Phosphorus is found in the components of an ecosystem. It is an essential nutrient for plants and animals. Phosphorus occurs in the plasma membranes of plants and animal cells. It is an important component of the teeth and the bones of the animals. In the non-living components of ecosystems phosphorus occurs as minerals in rocks and as dissolved phosphate in soils and rivers. In contrast the carbon and nitrogen the phosphorus cycle does not include cycling through the atmosphere in the form of gas.
Many decades before the awareness of global warming and the prospect of rising sea levels became concerns for Pacific nations, phosphate mining wrecked havoc on numerous communities. While the use of phosphorus is not directly responsible for global warming, it is strategically important in food production and like petroleum it is a resource of fierce international competition. Some predictions indicate that, with the current rate of consumption, the known global reserves of phosphate may be used up by the year 2060.
We use phosphorus in a lot of different places. We put it on farms to raise crops. We put it on grass to make it grow. We put it on golf courses to keep them green. It also occurs naturally in sewage. You might think that the biggest sources of phosphorus are the obvious ones—sewage treatment plants, chemical factories, and the like. But in fact, identifiable sources such as these contribute less than 20% of the phosphorus in the river. The rest comes from a wide array of diffuse sources. Every lawn, every farm, every golf course that uses phosphorus contributes a little bit. But add all those little bits together, and they account for 80% of the problem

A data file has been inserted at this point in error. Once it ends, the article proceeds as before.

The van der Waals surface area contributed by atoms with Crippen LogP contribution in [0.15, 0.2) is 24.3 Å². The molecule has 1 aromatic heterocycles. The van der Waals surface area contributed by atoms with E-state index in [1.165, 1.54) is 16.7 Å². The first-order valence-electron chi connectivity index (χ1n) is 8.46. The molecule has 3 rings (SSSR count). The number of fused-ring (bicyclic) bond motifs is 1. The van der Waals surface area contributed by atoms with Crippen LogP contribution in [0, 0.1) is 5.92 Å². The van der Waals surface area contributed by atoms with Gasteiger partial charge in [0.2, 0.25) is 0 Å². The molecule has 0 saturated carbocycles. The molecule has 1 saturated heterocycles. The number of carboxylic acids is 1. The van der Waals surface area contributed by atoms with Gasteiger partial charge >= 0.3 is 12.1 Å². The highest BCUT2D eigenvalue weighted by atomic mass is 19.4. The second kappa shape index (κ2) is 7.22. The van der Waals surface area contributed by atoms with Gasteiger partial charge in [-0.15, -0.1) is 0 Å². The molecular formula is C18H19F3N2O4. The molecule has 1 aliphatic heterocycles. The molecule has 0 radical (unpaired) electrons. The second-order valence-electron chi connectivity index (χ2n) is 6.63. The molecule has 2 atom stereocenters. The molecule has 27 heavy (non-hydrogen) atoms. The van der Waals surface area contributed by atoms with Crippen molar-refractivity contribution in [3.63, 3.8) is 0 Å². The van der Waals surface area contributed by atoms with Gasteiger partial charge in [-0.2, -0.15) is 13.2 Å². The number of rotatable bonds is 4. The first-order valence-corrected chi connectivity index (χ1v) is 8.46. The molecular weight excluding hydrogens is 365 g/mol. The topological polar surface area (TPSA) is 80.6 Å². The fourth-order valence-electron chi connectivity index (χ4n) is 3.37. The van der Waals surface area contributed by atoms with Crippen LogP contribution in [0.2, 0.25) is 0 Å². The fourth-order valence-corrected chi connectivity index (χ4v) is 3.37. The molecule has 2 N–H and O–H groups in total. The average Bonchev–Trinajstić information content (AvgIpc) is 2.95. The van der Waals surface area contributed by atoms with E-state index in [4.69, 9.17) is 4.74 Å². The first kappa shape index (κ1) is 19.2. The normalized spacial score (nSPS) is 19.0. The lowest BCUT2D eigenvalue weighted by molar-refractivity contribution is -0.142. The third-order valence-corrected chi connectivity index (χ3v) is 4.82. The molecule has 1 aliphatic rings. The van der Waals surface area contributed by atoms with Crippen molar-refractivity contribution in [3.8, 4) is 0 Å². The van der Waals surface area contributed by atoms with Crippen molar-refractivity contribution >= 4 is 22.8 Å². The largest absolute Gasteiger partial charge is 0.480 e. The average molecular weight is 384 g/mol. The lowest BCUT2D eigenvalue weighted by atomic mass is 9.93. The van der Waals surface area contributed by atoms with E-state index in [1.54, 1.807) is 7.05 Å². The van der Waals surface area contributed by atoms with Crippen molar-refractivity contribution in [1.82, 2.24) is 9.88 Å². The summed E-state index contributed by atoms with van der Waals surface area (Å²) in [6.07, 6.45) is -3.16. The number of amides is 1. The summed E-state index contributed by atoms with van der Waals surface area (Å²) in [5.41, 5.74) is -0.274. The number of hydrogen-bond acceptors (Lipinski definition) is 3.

Little things cause big problems Tiny plant-like organisms called algae live in river water. They use sunlight to make sugar, and serve as food for fish and other aquatic animals. Like all living things, algae needs phosphorus to grow. Normally, river water has little phosphorus, which keeps algae in check. But when large amounts of phosphorus enter the water, algae grows explosively. Blue-green algae
The major store of phosphorus is phosphorus containing rocks and sediments. Phosphorus is released from the rocks by erosion. Producer organisms, such as plants, take up phosphorus in the form of dissolved phosphates from the soil in the case of terrestrial ecosystems, or from the waters of lakes and seas in the case of aquatic ecosystems. Phosphorus moves from plants to animals when consumers eat plants or when animals eat herbivores. Phosphorus is returned to the non-living component of an ecosystem when dead plants and animals decay through the action of decomposers. Phosphorus can also be returned to the non-living component of an ecosystem through animal wastes. The phosphorus may then be taken up again by plants or it may be washed away into rivers and seas. Waste products of fish-eating birds are rich in phosphate. Many generations of sea-birds nesting on the same sites produces these wastes that are accumulated into a hard substance known as guano.